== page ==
Magnetic nanowires can have many names: bits, sensors, heads, artificial cilia, sensors, and nano-bots. These applications require nanometer control of dimensions, while incorporating various metals and alloys. To realize this control, our 7- to 200-nm diameter nanowires are synthesized within insulating matrices by direct electrochemistry, which negates sidewall damage such as that caused by lithographical patterning of vacuum-deposited structures. Our nanowires can easily have lengths 10,000x their diameters, and they are often layered with magnetic (Co, Fe, FeGa, FeNi, Ni) and non-magnetic (Ag, Cu, Au) metals as required by each application. This talk will reveal synthesis secrets for nm-control of layer thicknesses, even for difficult alloys, which has enabled studies of magnetization reversal, magneto-elasticity, giant magnetoresistance (GMR), and spin transfer torque (STT) switching. In addition, this lithography-free synthesis yields 10-nm diameter nanowires that have resistivities of only 5.4μΩ.cm (nearly that of bulk copper) due to negligible sidewall roughness. Therefore, these nanowires will mitigate the ITRS Roadmap’s “Size Effect” Grand Challenge which identifies the high resistivities in small interconnects as a barrier to continued progress along Moore’s Law (or better). Ten-nm diameter trilayers of [Co(15nm)/Cu(5nm)/Co(10nm)] have also met or surpassed all of the criterion for the world’s smallest read heads with 30 Ω resistance and 19% magnetoresistance. High magnetoresistance is also possible in other multilayered nanowires that exhibit excellent properties for mulit-level nonvolatile random access memory (RAM) using STT switching at very low current densities (100kA/cm2). If the insulating growth matrix is etched away, the nanowires resemble a magnetic bed of nano-seaweed which enables microfluidic flow sensors and vibration sensors. Finally, we have incubated various nanowires with several healthy and cancerous cell lines, and find that they are readily internalized by all cell types thus far. Careful magnetic design of these “nano-bots” enables external steering, nano-barcode identification, and several modes of therapy. In short, by the end of this talk, I hope you will be convinced that magnetic nanowires can and will revolutionize hard drives, RAM, and cancer treatment.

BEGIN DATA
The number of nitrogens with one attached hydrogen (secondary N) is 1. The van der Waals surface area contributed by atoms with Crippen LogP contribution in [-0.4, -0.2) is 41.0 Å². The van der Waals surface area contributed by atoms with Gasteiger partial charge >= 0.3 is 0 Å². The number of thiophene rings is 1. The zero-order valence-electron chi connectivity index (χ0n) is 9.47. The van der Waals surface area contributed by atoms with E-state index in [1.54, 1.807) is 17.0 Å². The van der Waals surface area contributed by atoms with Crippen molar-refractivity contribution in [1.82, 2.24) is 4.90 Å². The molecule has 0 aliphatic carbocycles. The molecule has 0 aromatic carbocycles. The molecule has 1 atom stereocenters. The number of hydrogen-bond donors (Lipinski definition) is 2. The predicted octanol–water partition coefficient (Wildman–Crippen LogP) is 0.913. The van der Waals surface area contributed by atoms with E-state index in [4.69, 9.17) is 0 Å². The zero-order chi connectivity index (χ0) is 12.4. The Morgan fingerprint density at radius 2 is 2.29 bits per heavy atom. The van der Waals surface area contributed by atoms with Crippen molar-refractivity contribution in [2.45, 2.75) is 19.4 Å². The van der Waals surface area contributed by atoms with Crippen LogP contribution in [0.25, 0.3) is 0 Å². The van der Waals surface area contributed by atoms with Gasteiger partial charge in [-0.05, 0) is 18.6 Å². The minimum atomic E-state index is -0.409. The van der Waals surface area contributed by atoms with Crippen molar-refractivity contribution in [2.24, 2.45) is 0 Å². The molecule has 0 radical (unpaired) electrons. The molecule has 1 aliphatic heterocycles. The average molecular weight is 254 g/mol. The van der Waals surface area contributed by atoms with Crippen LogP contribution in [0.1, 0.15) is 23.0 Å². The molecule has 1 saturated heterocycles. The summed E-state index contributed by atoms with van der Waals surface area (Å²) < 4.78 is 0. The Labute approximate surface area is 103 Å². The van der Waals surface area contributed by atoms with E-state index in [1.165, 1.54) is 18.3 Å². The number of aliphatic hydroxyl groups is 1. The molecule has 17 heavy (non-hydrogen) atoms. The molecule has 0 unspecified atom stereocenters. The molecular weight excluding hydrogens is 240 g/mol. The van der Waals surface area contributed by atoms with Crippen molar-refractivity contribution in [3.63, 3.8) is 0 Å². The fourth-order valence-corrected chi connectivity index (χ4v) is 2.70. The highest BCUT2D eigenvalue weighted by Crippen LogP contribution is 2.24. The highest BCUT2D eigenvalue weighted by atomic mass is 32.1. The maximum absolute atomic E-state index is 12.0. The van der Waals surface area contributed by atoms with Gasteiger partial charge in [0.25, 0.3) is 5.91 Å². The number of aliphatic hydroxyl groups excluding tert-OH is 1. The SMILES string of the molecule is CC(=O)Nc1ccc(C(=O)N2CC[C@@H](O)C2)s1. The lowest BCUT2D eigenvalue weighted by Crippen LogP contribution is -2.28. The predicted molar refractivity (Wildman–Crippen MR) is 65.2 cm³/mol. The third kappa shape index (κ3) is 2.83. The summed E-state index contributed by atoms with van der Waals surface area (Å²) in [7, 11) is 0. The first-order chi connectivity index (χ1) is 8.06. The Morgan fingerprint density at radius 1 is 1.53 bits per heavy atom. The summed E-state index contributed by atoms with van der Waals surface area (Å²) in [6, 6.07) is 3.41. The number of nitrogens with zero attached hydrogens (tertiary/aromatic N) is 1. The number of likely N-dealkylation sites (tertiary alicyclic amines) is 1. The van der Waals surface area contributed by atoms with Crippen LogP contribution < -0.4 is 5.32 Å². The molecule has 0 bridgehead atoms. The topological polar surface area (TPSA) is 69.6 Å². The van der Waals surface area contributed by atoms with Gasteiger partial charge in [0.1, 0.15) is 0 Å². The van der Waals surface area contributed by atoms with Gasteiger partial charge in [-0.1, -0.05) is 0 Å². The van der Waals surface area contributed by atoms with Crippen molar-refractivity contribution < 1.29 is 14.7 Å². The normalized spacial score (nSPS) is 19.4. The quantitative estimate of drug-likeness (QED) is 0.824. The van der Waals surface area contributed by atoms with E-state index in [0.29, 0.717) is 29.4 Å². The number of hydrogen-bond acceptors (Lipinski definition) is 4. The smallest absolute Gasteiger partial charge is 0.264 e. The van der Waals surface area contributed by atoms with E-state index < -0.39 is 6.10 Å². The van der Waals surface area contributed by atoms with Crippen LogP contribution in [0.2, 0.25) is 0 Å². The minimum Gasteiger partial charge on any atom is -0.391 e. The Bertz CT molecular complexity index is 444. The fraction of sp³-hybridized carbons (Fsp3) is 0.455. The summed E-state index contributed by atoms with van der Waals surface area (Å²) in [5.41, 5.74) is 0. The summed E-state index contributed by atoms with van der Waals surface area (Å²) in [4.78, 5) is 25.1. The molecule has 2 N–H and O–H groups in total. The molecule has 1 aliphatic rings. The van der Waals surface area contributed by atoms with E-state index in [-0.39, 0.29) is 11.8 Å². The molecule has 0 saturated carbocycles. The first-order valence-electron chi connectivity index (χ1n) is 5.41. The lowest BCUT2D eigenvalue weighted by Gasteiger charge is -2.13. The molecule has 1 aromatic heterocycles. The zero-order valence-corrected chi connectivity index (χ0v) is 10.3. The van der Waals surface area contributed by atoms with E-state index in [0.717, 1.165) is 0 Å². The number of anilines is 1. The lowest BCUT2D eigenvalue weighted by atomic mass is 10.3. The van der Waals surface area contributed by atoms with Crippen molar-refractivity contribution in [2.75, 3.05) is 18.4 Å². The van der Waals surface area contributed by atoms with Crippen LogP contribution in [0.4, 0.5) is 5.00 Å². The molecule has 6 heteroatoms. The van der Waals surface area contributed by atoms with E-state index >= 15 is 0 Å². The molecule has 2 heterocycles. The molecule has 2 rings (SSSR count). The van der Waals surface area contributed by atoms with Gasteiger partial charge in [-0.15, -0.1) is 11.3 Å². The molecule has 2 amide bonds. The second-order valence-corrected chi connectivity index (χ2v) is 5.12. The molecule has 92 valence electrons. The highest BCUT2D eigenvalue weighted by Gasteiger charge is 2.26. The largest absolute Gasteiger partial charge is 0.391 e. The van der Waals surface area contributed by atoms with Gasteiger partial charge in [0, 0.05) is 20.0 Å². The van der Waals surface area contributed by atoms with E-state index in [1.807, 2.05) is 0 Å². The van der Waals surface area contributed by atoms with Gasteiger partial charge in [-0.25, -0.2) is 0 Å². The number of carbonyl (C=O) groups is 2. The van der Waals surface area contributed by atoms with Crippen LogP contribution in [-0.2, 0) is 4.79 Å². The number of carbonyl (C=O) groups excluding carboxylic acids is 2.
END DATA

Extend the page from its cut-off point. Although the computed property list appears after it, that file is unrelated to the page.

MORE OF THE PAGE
Dr. Bethanie Stadler works on the integration of nanomagnetic and photonic materials with a variety of platforms to allow the development of practical devices and systems.  This includes magnetic nanowires for magnetoelectronics (including hard drive heads), microfluidic flow sensors and actuators, acoustic/vibration sensor applications, and cellular biomarkers.  In photonics, Stadler works on the integration of magnets, magneto-optical garnets waveguides, and nanostructures for magnetophotonic crystals with semiconductor platforms for isolator and sensor applications.

Stadler received her PhD from MIT in 1994 and her B.S. from Case Western Reserve University in 1990, both in Materials Science and Engineering.  She held a NRC postodoctoral fellowship at the Air Force Rome Laboratory before joining Electrical and Computer Engineering at the University of Minnesota, where she is also on the Graduate Faculty of Chemical Engineering and Materials Science. She has been awarded the NSF CAREER award and a McKnight Presidential Fellowship.  Stadler has served both as Director and Secretary of the Materials Research Society, and has been asked to teach for the IEEE Magnetic Summer School in Chennai India and in Assis Italy.

Entrepreneurs & Consultants Network (IEEE-MSN-ECN)

Regular meetings are held on the first Thursdays of even-numbered months 11:45 AM - 1:00 PM

Location: Sector67, 2100 Winnebago Street, Madison, 53704
Menu: Bring your own lunch. There are sodas and snacks for sale. There is a microwave.
RSVP: None needed--just show up.
Contact: If needed, please contact Tim Chapman 6 0 8  2 0 6  2 5 7 0.